A warm farewell for actor Carroll O'Connor
LOS ANGELES, California (CNN) -- Carroll O'Connor got a final standing ovation Tuesday, from friends, family and colleagues who came to say a last farewell to a beloved actor.
After a traditional Roman Catholic funeral mass and the mournful strains of the Irish tune "Oh Danny Boy" played on a violin, the mourners at St. Paul the Apostle Church stood and applauded as O'Connor's casket was taken slowly from the sanctuary.
O'Connor, best known for his role as Archie Bunker on the 1970s sitcom "All in the Family," died last week of a heart attack at the age of 76.
Cardinal Roger Mahony of the Los Angeles Archdiocese led the service. Actors Martin Sheen, Larry Hagman and Denise Nicholas -- longtime friends -- read passages during the service.
Mahony praised O'Connor for his unwavering faith through a life that had its share of difficulties.
"We thank you with the gift of this great person, this great man, but most importantly this man of faith," he said.
There were no eulogies, but colleagues spoke of their longtime friend before entering the church. "He had a style that nobody else had, and I think when you're separate from the rest, it makes you kind of special," comedian Don Rickles said.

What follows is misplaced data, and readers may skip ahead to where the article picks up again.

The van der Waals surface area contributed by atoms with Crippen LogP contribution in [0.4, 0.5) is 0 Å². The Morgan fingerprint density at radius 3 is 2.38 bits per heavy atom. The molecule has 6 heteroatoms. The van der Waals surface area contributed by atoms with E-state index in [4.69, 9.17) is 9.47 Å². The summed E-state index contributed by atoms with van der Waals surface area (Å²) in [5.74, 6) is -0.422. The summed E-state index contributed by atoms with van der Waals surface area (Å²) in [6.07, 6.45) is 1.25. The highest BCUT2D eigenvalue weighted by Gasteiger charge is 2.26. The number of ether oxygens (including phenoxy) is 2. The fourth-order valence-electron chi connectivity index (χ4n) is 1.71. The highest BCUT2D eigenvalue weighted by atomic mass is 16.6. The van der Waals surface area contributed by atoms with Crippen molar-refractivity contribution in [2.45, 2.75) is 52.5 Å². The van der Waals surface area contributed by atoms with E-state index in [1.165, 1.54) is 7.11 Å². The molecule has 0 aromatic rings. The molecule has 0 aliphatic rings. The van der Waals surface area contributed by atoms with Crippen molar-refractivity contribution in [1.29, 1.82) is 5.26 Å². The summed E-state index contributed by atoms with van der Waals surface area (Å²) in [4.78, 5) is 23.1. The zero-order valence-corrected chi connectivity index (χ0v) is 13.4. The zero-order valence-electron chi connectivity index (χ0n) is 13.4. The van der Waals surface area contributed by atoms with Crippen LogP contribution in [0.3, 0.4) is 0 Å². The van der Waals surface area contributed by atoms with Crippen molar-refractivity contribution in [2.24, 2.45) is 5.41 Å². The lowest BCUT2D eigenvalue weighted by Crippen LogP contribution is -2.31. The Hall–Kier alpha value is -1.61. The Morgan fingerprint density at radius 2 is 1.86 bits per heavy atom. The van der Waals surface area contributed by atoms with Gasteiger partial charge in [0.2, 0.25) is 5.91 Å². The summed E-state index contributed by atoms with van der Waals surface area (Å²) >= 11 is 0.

"I know that I feel a big hole in my heart," said Sally Struthers, who played Archie Bunker's daughter Gloria on "All in the Family." "I know that people all over the world would be missing him too because he gave them so many years to laugh and to take a look at themselves."
"It was nice to go up there and see Carroll had a full house," Hagman said after the service. "He would have enjoyed that. He was a nice guy, and a wonderful friend for 42 years."
O'Connor died on Thursday at Brotman Hospital in Los Angeles with his wife, Nancy, at his side. The couple would have celebrated their 50th wedding anniversary on July 28.
O'Connor appeared in more than 30 films, including "Lonely Are the Brave" and "Cleopatra," but it was as Archie Bunker that he became a household name.
"All in the Family," a Normal Lear sitcom adapted from a British series, delved into topics never before addressed on American television -- racism, sexism, intolerance and bigotry -- and pitted O'Connor against daffy-but-wise wife Edith, played by Jean Stapleton, their daughter Gloria and her liberal and outspoken husband Mike, played by Rob Reiner.
The show -- which ran from 1971-79 -- initially drew sharp criticism, but it grew to attract a tremendous audience, ranking No. 1 for five years and spinning off three successful shows -- "Archie Bunker's Place," "Maude" and "The Jeffersons."
O'Connor won five Emmy Awards over his career, four for Archie and one as the chief of police in the popular "In the Heat of the Night."
The actor's son, Hugh, was a regular on that show. When Hugh O'Connor committed suicide in 1995 after battling drug addiction for several years, his father became a public advocate against drug abuse.
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